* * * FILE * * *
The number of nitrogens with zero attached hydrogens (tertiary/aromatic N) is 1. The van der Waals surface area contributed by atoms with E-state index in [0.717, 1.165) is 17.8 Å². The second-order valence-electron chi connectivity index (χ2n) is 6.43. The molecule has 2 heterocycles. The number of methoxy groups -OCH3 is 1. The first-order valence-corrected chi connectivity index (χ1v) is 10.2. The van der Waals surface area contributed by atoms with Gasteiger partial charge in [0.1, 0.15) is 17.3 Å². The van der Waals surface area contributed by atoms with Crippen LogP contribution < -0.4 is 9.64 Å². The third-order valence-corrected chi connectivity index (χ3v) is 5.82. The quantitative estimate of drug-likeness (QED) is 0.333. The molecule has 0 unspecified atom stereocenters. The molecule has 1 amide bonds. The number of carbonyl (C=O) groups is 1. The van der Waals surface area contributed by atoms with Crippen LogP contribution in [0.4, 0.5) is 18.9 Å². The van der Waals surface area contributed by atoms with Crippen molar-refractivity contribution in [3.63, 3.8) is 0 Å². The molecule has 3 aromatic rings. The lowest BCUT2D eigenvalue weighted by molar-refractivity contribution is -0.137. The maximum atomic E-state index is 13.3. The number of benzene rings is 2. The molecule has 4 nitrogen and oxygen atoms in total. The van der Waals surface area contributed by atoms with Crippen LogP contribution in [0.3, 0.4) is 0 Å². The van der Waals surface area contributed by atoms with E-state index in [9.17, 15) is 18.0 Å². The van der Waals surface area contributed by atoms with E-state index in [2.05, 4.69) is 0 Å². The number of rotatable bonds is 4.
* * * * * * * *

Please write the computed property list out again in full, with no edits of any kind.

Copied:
The number of nitrogens with zero attached hydrogens (tertiary/aromatic N) is 1. The van der Waals surface area contributed by atoms with E-state index in [0.717, 1.165) is 17.8 Å². The second-order valence-electron chi connectivity index (χ2n) is 6.43. The molecule has 2 heterocycles. The number of methoxy groups -OCH3 is 1. The first-order valence-corrected chi connectivity index (χ1v) is 10.2. The van der Waals surface area contributed by atoms with Gasteiger partial charge in [0.1, 0.15) is 17.3 Å². The van der Waals surface area contributed by atoms with Crippen LogP contribution < -0.4 is 9.64 Å². The third-order valence-corrected chi connectivity index (χ3v) is 5.82. The quantitative estimate of drug-likeness (QED) is 0.333. The molecule has 0 unspecified atom stereocenters. The molecule has 1 amide bonds. The number of carbonyl (C=O) groups is 1. The van der Waals surface area contributed by atoms with Crippen LogP contribution in [0.4, 0.5) is 18.9 Å². The van der Waals surface area contributed by atoms with Crippen molar-refractivity contribution in [3.63, 3.8) is 0 Å². The molecule has 3 aromatic rings. The lowest BCUT2D eigenvalue weighted by molar-refractivity contribution is -0.137. The maximum atomic E-state index is 13.3. The number of benzene rings is 2. The molecule has 4 nitrogen and oxygen atoms in total. The van der Waals surface area contributed by atoms with Crippen LogP contribution in [0.3, 0.4) is 0 Å². The van der Waals surface area contributed by atoms with E-state index in [9.17, 15) is 18.0 Å². The van der Waals surface area contributed by atoms with E-state index in [2.05, 4.69) is 0 Å². The number of rotatable bonds is 4.